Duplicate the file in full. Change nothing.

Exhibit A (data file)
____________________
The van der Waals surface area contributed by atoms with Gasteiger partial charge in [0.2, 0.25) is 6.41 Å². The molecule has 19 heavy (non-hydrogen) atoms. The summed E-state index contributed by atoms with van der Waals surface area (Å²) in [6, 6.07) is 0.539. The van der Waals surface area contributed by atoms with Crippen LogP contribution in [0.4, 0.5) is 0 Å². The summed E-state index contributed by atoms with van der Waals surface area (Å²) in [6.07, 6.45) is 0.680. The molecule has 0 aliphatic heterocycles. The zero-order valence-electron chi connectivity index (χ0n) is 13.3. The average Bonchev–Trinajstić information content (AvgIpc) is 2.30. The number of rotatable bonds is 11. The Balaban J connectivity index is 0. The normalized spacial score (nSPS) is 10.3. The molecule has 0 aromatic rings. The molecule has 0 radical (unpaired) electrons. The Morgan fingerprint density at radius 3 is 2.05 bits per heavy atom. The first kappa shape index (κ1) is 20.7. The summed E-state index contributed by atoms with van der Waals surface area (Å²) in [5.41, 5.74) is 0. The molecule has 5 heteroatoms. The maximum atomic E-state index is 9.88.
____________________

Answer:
The van der Waals surface area contributed by atoms with Gasteiger partial charge in [0.2, 0.25) is 6.41 Å². The molecule has 19 heavy (non-hydrogen) atoms. The summed E-state index contributed by atoms with van der Waals surface area (Å²) in [6, 6.07) is 0.539. The van der Waals surface area contributed by atoms with Crippen LogP contribution in [0.4, 0.5) is 0 Å². The summed E-state index contributed by atoms with van der Waals surface area (Å²) in [6.07, 6.45) is 0.680. The molecule has 0 aliphatic heterocycles. The zero-order valence-electron chi connectivity index (χ0n) is 13.3. The average Bonchev–Trinajstić information content (AvgIpc) is 2.30. The number of rotatable bonds is 11. The Balaban J connectivity index is 0. The normalized spacial score (nSPS) is 10.3. The molecule has 0 aromatic rings. The molecule has 0 radical (unpaired) electrons. The Morgan fingerprint density at radius 3 is 2.05 bits per heavy atom. The first kappa shape index (κ1) is 20.7. The summed E-state index contributed by atoms with van der Waals surface area (Å²) in [5.41, 5.74) is 0. The molecule has 5 heteroatoms. The maximum atomic E-state index is 9.88.